As votes were called out by the counters, the cardinals wrote down the numbers on their pads. Konig, who sat directly ahead of Wojtyla, recalls looldng back and seeing that "when the number of votes for him approached one-half [of the needed total], he cast away his pencil and sat up straight. He was red in the face. Then he was holding his head in his hands."

As the ballot reached ninety-four for him -seventeen cardinals refused to accept him-Wojtyla leaned down over the desk and began writing furiously.

At 6:18 p.m., Cardinal Tisserant announced in the chapel that Karol Wojtyla of Krakow had been elected pontiff of the Roman Catholic Church. Cardinal Villot, the chamberlain, approached Wojtyla to ask in Latin: "In accordance with the canon law do you accept?" Wojtyla had no hesitation. "It is God's will," he replied. "I accept." To understand John Paul II, the first non-Italian pope elected in 456 years, one must strive to understand Karol Jozef Wojtyla, the man. And to do so, it is crucial to grasp and comprehend the fact of his Polishness.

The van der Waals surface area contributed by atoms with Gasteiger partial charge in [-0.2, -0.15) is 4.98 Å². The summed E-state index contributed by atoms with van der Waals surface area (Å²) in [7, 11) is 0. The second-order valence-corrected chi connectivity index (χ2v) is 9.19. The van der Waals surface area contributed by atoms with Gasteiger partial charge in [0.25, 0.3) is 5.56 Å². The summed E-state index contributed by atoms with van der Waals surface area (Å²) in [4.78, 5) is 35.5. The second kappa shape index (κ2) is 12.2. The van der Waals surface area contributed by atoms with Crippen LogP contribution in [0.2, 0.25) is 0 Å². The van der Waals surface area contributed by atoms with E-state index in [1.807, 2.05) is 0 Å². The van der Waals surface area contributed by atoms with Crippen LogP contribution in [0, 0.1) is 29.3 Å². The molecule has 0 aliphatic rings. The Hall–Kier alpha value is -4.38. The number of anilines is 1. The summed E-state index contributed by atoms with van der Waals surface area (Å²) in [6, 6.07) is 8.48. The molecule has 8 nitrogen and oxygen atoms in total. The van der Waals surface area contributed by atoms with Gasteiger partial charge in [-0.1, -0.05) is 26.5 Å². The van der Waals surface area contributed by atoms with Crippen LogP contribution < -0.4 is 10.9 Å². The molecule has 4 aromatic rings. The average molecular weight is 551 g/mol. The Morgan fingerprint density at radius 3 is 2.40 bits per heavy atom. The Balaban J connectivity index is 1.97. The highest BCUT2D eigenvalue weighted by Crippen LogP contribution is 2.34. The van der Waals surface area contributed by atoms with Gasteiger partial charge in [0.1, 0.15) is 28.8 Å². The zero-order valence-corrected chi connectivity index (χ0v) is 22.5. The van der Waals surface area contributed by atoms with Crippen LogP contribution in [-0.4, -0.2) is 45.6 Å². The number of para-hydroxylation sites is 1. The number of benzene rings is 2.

The son of a deeply patriotic and religious retired army officer, Karol Wojtyla is above all the product of the Polish national identity. The Roman Catholic church had helped to preserve it over the centuries through the protection of language and culture and a mystical and messianic spirituality.

He is the pontiff of the Universal Church of nearly one billion Roman Catholics and a key player on the world diplomatic scene, but he remains a Polish patriot, a Polish philosopher, a Polish poet, and a Polish politician.